The New England Journal of Medicine describes all known attempts to improve patient compliance, prior to MedicaSafe, as “complex,” “labor-intensive,” and generally ineffective (NEJM 2005).
Chronic Treatments, Poor Adherence... a Major Problem
Various studies have documented that patients commonly exhibit poor adherence to prescribed medication regimens, especially patients facing chronic treatments. A 2005 NEJM review by Osterberg and Blaschke defined medication adherence as "the extent to which patients take medications as prescribed by their healthcare providers", and noted that 33% to 69% of all medication-related hospitalizations are due to poor medication adherence, costing approximately $100 billion per year.
In clinical settings, proper adherence can be important for the management of pain, psychiatric conditions, hypertension, HIV, etc. Adherence can also be relevant during clinical trials, as lack of adherence can compromise results and lead to false-negative conclusions about a promising drug.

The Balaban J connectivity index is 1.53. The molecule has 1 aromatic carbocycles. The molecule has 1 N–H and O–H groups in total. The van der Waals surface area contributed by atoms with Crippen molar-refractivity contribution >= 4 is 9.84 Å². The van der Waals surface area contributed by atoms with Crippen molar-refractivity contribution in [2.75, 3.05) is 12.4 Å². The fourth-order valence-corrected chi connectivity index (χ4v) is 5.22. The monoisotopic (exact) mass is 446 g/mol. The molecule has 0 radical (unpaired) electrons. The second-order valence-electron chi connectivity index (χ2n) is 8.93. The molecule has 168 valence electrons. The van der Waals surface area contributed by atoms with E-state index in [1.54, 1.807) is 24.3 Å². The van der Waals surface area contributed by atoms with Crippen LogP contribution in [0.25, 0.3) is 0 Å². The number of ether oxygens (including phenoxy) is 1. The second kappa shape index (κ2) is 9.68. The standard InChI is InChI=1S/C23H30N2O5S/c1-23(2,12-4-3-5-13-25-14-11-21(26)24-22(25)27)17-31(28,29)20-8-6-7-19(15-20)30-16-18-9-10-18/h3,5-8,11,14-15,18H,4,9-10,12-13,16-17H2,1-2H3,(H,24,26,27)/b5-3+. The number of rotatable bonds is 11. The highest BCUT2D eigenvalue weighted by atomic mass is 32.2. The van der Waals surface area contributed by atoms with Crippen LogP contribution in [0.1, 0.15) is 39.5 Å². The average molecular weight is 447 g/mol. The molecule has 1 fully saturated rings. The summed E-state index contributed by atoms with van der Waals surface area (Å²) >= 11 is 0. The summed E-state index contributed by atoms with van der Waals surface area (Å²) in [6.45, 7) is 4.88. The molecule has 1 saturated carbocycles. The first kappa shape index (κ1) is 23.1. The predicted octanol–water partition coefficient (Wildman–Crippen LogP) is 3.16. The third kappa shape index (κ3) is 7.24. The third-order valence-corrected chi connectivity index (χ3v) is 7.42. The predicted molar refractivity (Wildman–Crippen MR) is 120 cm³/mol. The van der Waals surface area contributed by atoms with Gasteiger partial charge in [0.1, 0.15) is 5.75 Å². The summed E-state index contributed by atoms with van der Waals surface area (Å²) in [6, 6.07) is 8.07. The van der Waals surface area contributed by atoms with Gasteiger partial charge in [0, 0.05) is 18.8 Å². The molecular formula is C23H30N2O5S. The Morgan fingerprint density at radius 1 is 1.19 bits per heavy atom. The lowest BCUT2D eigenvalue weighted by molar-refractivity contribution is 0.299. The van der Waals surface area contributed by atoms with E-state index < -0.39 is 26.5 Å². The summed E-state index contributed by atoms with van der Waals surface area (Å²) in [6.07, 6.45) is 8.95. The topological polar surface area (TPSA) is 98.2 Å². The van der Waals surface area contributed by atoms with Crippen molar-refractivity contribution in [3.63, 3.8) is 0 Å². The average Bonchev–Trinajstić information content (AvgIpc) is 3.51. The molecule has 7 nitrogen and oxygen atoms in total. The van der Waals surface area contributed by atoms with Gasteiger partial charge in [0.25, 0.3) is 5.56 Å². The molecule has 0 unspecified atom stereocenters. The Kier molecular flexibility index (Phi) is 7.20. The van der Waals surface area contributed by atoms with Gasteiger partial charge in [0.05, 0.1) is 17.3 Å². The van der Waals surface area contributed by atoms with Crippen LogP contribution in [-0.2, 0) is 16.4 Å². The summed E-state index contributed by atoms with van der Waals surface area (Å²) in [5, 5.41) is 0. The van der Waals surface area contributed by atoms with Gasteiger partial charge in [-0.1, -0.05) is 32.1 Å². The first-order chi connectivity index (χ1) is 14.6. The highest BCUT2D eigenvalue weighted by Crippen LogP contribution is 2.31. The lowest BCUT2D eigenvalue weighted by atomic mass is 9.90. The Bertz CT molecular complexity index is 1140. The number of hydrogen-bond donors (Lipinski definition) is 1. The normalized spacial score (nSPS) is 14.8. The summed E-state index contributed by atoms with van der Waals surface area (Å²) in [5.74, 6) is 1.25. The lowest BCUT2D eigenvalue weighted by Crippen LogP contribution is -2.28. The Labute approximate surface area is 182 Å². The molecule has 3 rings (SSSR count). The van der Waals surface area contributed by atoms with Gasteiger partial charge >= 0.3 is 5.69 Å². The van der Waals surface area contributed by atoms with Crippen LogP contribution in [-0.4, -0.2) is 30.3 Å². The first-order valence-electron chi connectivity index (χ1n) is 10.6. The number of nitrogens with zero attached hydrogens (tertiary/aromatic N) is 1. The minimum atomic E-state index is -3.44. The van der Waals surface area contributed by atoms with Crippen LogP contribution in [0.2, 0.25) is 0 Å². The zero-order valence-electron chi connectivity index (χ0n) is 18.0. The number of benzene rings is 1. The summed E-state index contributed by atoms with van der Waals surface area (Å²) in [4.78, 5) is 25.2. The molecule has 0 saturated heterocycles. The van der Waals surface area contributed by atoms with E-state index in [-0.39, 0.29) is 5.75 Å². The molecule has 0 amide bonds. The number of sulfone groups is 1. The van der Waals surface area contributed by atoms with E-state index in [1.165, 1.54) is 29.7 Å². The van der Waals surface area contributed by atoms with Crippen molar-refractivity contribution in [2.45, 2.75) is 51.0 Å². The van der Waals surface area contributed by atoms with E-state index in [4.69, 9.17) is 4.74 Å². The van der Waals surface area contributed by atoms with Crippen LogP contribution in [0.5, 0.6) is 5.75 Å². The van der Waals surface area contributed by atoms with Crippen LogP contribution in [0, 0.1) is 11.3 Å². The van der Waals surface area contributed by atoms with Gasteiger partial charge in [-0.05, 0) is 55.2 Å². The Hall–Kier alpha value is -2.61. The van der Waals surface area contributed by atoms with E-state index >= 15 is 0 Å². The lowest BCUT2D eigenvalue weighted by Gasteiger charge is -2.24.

And Also Important: A Need for Abuse Control
While poor adherence is often associated with patient's unwillingness to take medication, the converse problem, excessive use of prescription medication, is also of growing concern. Abuse of prescription opioids is a major problem among patients of all ages. Meanwhile other medications, such as stimulants, are also persistently abused. MedicaSafe technology addresses abuse concerns by controlling access to medication and curbing abusive behavior.
MedicaSafe solutions address the needs of both commercial clinical use and clinical trials by monitoring and controlling a patient's usage of a prescribed medication.